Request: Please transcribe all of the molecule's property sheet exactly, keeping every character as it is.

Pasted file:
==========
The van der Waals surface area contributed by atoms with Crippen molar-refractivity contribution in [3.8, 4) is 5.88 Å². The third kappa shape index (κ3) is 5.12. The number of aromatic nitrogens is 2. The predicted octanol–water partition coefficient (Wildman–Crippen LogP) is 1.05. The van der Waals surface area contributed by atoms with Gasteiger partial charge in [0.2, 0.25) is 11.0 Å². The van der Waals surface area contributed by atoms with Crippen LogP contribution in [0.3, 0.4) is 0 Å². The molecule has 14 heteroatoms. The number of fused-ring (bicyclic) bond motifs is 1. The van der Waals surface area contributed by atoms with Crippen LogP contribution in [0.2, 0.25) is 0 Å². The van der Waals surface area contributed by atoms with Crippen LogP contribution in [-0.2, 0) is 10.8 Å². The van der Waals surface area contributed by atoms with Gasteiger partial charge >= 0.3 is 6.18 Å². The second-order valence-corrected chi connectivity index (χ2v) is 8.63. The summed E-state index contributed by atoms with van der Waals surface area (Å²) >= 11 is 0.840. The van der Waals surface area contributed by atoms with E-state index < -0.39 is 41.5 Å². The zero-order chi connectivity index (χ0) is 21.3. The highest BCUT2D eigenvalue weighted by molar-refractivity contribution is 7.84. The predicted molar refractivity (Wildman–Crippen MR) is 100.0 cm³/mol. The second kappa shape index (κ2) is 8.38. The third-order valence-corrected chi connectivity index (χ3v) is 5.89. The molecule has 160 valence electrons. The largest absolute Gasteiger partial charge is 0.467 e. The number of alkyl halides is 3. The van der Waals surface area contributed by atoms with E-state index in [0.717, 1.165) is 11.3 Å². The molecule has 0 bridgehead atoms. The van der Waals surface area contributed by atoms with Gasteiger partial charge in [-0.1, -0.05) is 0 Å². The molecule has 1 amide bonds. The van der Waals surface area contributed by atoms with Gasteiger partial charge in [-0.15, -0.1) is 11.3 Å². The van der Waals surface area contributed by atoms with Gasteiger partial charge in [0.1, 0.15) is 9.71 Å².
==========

The van der Waals surface area contributed by atoms with Crippen molar-refractivity contribution in [3.8, 4) is 5.88 Å². The third kappa shape index (κ3) is 5.12. The number of aromatic nitrogens is 2. The predicted octanol–water partition coefficient (Wildman–Crippen LogP) is 1.05. The van der Waals surface area contributed by atoms with Gasteiger partial charge in [0.2, 0.25) is 11.0 Å². The van der Waals surface area contributed by atoms with Crippen LogP contribution in [0.3, 0.4) is 0 Å². The molecule has 14 heteroatoms. The number of fused-ring (bicyclic) bond motifs is 1. The van der Waals surface area contributed by atoms with Crippen LogP contribution in [0.2, 0.25) is 0 Å². The van der Waals surface area contributed by atoms with Crippen LogP contribution in [-0.2, 0) is 10.8 Å². The van der Waals surface area contributed by atoms with Gasteiger partial charge >= 0.3 is 6.18 Å². The second-order valence-corrected chi connectivity index (χ2v) is 8.63. The summed E-state index contributed by atoms with van der Waals surface area (Å²) >= 11 is 0.840. The van der Waals surface area contributed by atoms with E-state index < -0.39 is 41.5 Å². The zero-order chi connectivity index (χ0) is 21.3. The highest BCUT2D eigenvalue weighted by molar-refractivity contribution is 7.84. The predicted molar refractivity (Wildman–Crippen MR) is 100.0 cm³/mol. The second kappa shape index (κ2) is 8.38. The third-order valence-corrected chi connectivity index (χ3v) is 5.89. The molecule has 160 valence electrons. The largest absolute Gasteiger partial charge is 0.467 e. The number of alkyl halides is 3. The van der Waals surface area contributed by atoms with E-state index in [0.717, 1.165) is 11.3 Å². The molecule has 0 bridgehead atoms. The van der Waals surface area contributed by atoms with Gasteiger partial charge in [-0.1, -0.05) is 0 Å². The molecule has 1 amide bonds. The van der Waals surface area contributed by atoms with Gasteiger partial charge in [-0.15, -0.1) is 11.3 Å². The van der Waals surface area contributed by atoms with Gasteiger partial charge in [0.1, 0.15) is 9.71 Å².